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In Ohio, both state and federal laws protect workers from being underpaid. The law enacts a minimum wage, or a minimum amount that workers must be paid per hour. There are also rules in place for tips, overtime, and wage deductions. If you feel that you are being underpaid by your boss based on the wage laws that apply to you, take these steps to protect your rights.
If the payment that you are receiving feels like less than you are owed by law, start documenting the pay problem. Keep all of your pay stubs or checks are given to you by your employer, especially if there are notations of unusual deductions. If you were given an employment contract, make a copy.
If you are a tipped employee, record the amount that you receive in tips each day, as well as how much your boss is keeping if you are suspicious of illegal tip skimming. Document your hours worked, including overtime hours worked, and write it down if your boss has been making you work off the clock.
Broaching the subject of being underpaid with your employer can be uncomfortable. If you don’t wish to bring up your pay with your boss directly, there are other solutions. First, you can contact the Ohio Department of Commerce’s Bureau of Wage & Hour Administration to request an investigation.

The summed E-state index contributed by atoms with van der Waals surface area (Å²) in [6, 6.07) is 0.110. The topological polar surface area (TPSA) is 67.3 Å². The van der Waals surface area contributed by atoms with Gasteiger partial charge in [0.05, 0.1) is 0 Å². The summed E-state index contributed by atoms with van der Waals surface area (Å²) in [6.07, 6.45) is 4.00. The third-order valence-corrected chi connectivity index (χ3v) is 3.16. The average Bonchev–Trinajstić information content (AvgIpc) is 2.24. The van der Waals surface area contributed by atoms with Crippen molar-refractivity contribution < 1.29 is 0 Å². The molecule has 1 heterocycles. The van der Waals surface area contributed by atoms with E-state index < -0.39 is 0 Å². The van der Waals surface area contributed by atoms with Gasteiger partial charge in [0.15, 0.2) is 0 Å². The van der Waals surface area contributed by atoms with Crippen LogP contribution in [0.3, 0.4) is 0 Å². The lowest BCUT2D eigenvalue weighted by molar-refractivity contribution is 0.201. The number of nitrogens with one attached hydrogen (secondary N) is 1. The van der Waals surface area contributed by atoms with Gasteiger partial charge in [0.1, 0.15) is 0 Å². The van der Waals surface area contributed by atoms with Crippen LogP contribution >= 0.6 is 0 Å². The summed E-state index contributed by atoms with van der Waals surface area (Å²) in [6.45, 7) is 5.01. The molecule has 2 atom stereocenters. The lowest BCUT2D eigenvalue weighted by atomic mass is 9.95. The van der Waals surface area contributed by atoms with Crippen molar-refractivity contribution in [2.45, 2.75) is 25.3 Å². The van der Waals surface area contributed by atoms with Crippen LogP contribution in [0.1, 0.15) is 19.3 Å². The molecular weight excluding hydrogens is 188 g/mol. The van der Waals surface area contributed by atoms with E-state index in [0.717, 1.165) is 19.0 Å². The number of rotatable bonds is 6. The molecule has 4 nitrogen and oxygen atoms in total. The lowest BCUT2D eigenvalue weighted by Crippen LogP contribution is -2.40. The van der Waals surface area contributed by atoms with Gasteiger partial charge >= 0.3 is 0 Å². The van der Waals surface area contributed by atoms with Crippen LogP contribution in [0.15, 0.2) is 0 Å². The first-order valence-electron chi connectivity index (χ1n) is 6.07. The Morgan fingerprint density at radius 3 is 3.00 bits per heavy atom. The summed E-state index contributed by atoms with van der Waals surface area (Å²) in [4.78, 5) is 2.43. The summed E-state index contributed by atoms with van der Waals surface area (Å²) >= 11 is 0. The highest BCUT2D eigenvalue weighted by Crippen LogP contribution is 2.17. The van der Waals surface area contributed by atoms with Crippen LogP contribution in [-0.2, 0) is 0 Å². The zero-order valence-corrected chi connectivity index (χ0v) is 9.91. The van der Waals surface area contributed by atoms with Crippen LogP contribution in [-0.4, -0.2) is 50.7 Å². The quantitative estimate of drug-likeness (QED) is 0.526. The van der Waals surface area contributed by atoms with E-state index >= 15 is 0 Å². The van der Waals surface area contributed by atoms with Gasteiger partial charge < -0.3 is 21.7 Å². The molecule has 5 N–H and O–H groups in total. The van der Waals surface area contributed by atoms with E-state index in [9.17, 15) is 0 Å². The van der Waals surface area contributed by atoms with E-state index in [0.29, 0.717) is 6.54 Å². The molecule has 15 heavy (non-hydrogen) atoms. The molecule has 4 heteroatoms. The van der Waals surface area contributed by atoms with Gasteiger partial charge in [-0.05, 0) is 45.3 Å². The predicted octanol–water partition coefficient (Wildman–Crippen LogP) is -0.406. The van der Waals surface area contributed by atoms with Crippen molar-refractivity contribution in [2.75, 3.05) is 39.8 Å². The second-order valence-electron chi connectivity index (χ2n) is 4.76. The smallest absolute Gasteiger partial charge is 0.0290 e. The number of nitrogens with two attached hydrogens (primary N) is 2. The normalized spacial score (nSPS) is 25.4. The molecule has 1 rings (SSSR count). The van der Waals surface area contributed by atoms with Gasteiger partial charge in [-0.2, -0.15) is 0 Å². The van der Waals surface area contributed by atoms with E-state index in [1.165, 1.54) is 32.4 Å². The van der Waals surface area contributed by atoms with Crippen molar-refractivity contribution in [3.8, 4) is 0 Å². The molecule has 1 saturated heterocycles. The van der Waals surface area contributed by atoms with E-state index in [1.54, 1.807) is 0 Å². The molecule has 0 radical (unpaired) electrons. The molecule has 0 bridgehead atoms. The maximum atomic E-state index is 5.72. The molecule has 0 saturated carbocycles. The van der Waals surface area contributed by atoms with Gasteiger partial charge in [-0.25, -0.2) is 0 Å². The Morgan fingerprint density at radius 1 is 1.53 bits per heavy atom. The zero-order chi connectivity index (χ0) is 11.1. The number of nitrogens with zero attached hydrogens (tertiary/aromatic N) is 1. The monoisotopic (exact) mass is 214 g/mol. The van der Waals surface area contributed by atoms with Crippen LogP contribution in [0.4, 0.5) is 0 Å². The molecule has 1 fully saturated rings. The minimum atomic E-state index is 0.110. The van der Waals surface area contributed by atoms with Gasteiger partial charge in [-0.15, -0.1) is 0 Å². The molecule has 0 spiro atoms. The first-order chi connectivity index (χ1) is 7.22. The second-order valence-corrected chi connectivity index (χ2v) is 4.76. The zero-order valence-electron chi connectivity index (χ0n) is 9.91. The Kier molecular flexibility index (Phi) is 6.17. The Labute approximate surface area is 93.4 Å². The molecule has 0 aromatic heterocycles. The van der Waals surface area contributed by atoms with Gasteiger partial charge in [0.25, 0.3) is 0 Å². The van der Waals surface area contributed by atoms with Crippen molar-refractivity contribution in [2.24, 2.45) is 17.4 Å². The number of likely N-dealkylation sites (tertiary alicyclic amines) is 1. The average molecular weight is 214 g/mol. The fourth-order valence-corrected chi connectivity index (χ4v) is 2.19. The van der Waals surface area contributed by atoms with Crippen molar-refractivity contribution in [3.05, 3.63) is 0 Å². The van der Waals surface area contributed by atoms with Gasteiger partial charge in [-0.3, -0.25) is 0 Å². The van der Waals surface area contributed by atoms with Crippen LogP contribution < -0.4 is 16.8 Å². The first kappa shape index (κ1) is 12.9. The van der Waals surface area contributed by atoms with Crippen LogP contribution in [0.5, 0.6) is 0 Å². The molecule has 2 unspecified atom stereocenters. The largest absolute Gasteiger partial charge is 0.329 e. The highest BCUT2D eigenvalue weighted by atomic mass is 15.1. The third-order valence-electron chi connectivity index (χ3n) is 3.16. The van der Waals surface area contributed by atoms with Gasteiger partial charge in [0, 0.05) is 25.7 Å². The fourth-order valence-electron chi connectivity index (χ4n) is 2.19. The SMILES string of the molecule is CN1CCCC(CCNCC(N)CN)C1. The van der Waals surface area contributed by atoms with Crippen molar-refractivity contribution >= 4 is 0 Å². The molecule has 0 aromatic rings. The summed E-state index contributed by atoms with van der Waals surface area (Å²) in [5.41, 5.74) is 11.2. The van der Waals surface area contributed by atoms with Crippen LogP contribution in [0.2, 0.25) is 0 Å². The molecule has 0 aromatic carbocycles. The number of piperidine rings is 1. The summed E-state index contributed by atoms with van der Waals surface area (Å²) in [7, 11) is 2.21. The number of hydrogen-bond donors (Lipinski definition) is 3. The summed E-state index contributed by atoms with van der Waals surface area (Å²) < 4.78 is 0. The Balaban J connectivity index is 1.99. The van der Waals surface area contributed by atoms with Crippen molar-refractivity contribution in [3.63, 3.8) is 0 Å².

If the state agency does not resolve the issue, you can file a complaint with the U.S. Department of Labor, Wage and Hour Division to request a federal investigation. Gather together the information that you’ve collected, then take one of the following steps:
If the Department finds evidence that you’ve been underpaid, they will discuss the violation with your employer in the final conference. The Department will explain how the employer can correct the violation and require the employer to pay employees back pay if they are owed to any victims of unlawful underpayment. Back wages are a form of compensation paid to an employee for work that was performed but not paid.
In some scenarios, a U.S. Department of Labor investigation may not be enough to resolve an issue of underpayment. If your boss continues to pay you below minimum wage, deprive you of benefits owed, fail to adjust your salary for inflation, take your tips or use other measures to underpay you, the next step is to contact an experienced wage and hour lawyer in Cleveland. A lawyer can seek an amicable solution with your employer – or take your case to court, if necessary.
Employees are able to bring lawsuits against their employers for hour and wage violations in Ohio. A lawsuit pursues financial compensation to reimburse the worker for the wages that were unlawfully deducted or stolen by an employer. You may have the right to file an individual (private) lawsuit or a class action/collective action with other wronged employees. A lawyer can help you prove you’re being underpaid through documents, records and other evidence to fight for the compensation that you are owed.
For more information about underpayment in Ohio, contact Scott & Winters Law Firm, LLC to schedule a free consultation with a wage and hour attorney.